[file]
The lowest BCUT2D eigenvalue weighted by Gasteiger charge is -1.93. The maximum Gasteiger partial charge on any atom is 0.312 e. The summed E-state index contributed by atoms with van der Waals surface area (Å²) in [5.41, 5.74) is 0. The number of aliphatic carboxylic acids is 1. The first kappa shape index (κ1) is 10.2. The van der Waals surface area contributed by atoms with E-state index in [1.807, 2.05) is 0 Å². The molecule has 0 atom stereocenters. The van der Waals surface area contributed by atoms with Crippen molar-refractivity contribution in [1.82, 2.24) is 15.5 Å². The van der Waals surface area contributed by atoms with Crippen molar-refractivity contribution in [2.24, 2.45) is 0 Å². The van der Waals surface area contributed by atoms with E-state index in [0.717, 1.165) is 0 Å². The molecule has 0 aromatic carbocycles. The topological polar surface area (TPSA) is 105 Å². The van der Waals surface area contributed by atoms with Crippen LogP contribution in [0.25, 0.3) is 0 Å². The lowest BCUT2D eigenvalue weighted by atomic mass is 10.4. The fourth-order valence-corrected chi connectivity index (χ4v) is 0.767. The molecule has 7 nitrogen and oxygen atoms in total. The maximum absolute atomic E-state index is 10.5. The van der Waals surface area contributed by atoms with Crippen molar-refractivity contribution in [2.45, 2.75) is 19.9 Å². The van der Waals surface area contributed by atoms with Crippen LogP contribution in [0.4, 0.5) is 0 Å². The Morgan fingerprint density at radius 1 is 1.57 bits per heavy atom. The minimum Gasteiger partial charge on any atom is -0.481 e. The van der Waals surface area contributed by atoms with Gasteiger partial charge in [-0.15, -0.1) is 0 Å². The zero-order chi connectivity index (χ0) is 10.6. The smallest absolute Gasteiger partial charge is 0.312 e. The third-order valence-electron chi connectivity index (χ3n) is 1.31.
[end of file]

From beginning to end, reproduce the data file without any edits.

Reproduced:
The lowest BCUT2D eigenvalue weighted by Gasteiger charge is -1.93. The maximum Gasteiger partial charge on any atom is 0.312 e. The summed E-state index contributed by atoms with van der Waals surface area (Å²) in [5.41, 5.74) is 0. The number of aliphatic carboxylic acids is 1. The first kappa shape index (κ1) is 10.2. The van der Waals surface area contributed by atoms with E-state index in [1.807, 2.05) is 0 Å². The molecule has 0 atom stereocenters. The van der Waals surface area contributed by atoms with Crippen molar-refractivity contribution in [1.82, 2.24) is 15.5 Å². The van der Waals surface area contributed by atoms with Crippen molar-refractivity contribution in [2.24, 2.45) is 0 Å². The van der Waals surface area contributed by atoms with E-state index in [0.717, 1.165) is 0 Å². The molecule has 0 aromatic carbocycles. The topological polar surface area (TPSA) is 105 Å². The van der Waals surface area contributed by atoms with Crippen LogP contribution in [0.25, 0.3) is 0 Å². The lowest BCUT2D eigenvalue weighted by atomic mass is 10.4. The fourth-order valence-corrected chi connectivity index (χ4v) is 0.767. The molecule has 7 nitrogen and oxygen atoms in total. The maximum absolute atomic E-state index is 10.5. The van der Waals surface area contributed by atoms with Crippen molar-refractivity contribution in [2.45, 2.75) is 19.9 Å². The van der Waals surface area contributed by atoms with Crippen LogP contribution in [0.4, 0.5) is 0 Å². The Morgan fingerprint density at radius 1 is 1.57 bits per heavy atom. The minimum Gasteiger partial charge on any atom is -0.481 e. The van der Waals surface area contributed by atoms with Gasteiger partial charge in [-0.15, -0.1) is 0 Å². The zero-order chi connectivity index (χ0) is 10.6. The smallest absolute Gasteiger partial charge is 0.312 e. The third-order valence-electron chi connectivity index (χ3n) is 1.31.